The traditional European archive has a dialectical character; it forms an image of infinite variety while preserving material finitude. Inside the archive one drifts text to text, object to object, link to link; guided by curiosity and proximity, one turns over referents from but no longer of the outside world. Shanzhai Lyric’s experimental archival practice unpicks this interior/exterior dichotomy. ‘We collect and collate these poetry-garments both physically and digitally from markets around the world and through online submission,’ Lin and Tatarsky explain. ‘We take up the task of finding different ways to activate this collection so that it is never stagnant but always moving, shifting, growing, shrinking.’ The porousness of Shanzhai Lyric’s archival form and method is unbound from arbitrarily policed divisions of material and immaterial and that which belongs to the canon and vernacular. If standard archival procedure encourages splitting, categorisation and hierarchical order, Shanzhai Lyric funnel their material through pathways they find and create.

Practices of fugitivity and a sense of mobility bind the multiple threads of the project, and are at the core of Lin and Tartasky’s theoretical and political concerns. The pair place the project in a lineage of Marxist-feminist critical theory and a decolonial approach to language, or, more bluntly: ‘We want to celebrate shanzhai influence and the alternate values set forth by a model of making that thinks differently about ownership and theft.’ Through their tactics of reframing, editing and ventriloquism, Shanzhai Lyric question the naturalisation of rights to property, particularly when the object of property is something as mutating as language or as mutable as the signifier of a brand. Why does a sportswear company own the name of the Ancient Greek goddess of victory, or an online shopping giant own the name of the world’s largest river? Why should a long discredited Victorian colonialism still dictate the global use of the English language? And through which social pedagogies have we been persuaded and cajoled into propping up the dominant and exploitative forms of capitalism which enable and perpetuate these situations?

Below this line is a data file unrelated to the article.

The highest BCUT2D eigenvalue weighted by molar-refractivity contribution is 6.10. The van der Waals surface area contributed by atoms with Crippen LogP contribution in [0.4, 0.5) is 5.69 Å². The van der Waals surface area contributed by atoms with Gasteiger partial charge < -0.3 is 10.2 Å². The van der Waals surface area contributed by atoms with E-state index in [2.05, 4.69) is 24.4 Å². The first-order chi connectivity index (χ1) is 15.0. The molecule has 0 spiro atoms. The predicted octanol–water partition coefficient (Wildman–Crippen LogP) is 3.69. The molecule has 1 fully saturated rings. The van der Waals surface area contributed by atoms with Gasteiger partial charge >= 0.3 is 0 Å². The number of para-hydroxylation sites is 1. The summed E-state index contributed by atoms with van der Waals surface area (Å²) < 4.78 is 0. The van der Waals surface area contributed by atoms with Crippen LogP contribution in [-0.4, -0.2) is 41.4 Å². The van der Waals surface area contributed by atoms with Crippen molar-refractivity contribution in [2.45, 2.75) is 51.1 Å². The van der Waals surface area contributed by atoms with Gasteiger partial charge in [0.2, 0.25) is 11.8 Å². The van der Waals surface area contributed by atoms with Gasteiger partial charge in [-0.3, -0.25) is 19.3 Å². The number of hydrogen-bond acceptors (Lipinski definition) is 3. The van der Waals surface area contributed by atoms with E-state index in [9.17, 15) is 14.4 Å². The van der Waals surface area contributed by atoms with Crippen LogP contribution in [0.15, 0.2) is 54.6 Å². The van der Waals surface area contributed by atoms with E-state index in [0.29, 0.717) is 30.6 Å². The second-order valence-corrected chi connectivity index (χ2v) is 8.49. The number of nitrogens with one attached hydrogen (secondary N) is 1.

Recently, the Covid-19 pandemic halted international travel and commerce as well as local business, the interruption to daily life bringing with it a racialised discussion of health and hygiene which fed xenophobia and worsened diplomatic and trade relations between the US and China. Subsequently, the murder of George Floyd by Minneapolis police has sparked widespread protest against anti-black violence and police brutality. It is worth noting that the police who killed Floyd were called after he allegedly tried to pass counterfeit money, a forged $20 bill. Mediated by digital communication, protesters in the US have been sharing and borrowing tactics of street blockades and counter-surveillance from the long-standing pro-democracy protests in Hong Kong – even in lockdown, everything flows. The destruction of property has become a contested aspect of these protests. Reactionary critics of the demonstrations have described ‘looting’ as an apolitical and criminal act. While those on the street, and in support, claim it as a direct attack on the binds of property, power, class and race which subjugate and pulverise those who fall outside the narrow group of people capital truly privileges.

The whiplash response of those who would argue for the protection of property over the protection of life has underscored the political commitment of Shanzhai Lyric and their relationship to property, as Lin and Tartasky elaborate: ‘“Looting” was a racist term used to characterise revolters in colonial India in order to justify violent repression by the British Empire. In our present context the term is being applied similarly, to justify state violence against protesters. We continuously celebrate these forms of theft; recognition of these acts as political, philosophical, and artistic acts of rebellion is at the heart of our research.’

Alexandra Symons Sutcliffe is a writer, curator and producer based in London and Berlin.

First published in Art Monthly 438: Jul-Aug 2020.